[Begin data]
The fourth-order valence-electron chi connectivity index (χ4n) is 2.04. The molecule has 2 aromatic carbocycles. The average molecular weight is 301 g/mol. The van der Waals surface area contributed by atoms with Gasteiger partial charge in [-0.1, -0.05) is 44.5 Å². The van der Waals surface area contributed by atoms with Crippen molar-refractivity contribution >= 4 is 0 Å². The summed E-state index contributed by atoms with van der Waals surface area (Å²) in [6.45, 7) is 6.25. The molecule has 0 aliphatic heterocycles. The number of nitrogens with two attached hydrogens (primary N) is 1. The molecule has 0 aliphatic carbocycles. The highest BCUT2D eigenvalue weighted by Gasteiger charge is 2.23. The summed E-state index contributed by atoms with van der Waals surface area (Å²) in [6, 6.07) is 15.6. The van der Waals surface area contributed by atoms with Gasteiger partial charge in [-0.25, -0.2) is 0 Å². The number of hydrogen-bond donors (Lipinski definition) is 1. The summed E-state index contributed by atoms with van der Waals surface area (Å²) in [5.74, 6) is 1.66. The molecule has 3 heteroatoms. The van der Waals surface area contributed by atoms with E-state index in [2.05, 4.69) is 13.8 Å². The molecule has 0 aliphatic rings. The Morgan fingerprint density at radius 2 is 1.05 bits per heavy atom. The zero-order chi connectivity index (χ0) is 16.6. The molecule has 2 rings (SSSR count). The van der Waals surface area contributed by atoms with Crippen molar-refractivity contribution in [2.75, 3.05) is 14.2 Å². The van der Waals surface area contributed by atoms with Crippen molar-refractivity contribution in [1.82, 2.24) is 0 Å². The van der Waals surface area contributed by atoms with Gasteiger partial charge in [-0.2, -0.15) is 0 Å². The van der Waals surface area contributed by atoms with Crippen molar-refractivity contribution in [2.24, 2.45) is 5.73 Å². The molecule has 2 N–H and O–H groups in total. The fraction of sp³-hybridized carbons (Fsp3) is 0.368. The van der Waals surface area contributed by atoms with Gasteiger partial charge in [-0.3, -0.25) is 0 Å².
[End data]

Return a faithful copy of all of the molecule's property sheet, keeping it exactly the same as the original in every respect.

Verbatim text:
The fourth-order valence-electron chi connectivity index (χ4n) is 2.04. The molecule has 2 aromatic carbocycles. The average molecular weight is 301 g/mol. The van der Waals surface area contributed by atoms with Gasteiger partial charge in [-0.1, -0.05) is 44.5 Å². The van der Waals surface area contributed by atoms with Crippen molar-refractivity contribution >= 4 is 0 Å². The summed E-state index contributed by atoms with van der Waals surface area (Å²) in [6.45, 7) is 6.25. The molecule has 0 aliphatic heterocycles. The number of nitrogens with two attached hydrogens (primary N) is 1. The molecule has 0 aliphatic carbocycles. The highest BCUT2D eigenvalue weighted by Gasteiger charge is 2.23. The summed E-state index contributed by atoms with van der Waals surface area (Å²) in [6, 6.07) is 15.6. The van der Waals surface area contributed by atoms with Gasteiger partial charge in [-0.25, -0.2) is 0 Å². The number of hydrogen-bond donors (Lipinski definition) is 1. The summed E-state index contributed by atoms with van der Waals surface area (Å²) in [5.74, 6) is 1.66. The molecule has 3 heteroatoms. The van der Waals surface area contributed by atoms with E-state index in [2.05, 4.69) is 13.8 Å². The molecule has 0 aliphatic rings. The Morgan fingerprint density at radius 2 is 1.05 bits per heavy atom. The zero-order chi connectivity index (χ0) is 16.6. The molecule has 2 rings (SSSR count). The van der Waals surface area contributed by atoms with Crippen molar-refractivity contribution in [2.75, 3.05) is 14.2 Å². The van der Waals surface area contributed by atoms with Crippen molar-refractivity contribution in [1.82, 2.24) is 0 Å². The van der Waals surface area contributed by atoms with Gasteiger partial charge in [-0.2, -0.15) is 0 Å². The van der Waals surface area contributed by atoms with Crippen molar-refractivity contribution in [2.24, 2.45) is 5.73 Å². The molecule has 2 N–H and O–H groups in total. The fraction of sp³-hybridized carbons (Fsp3) is 0.368. The van der Waals surface area contributed by atoms with Gasteiger partial charge in [-0.3, -0.25) is 0 Å².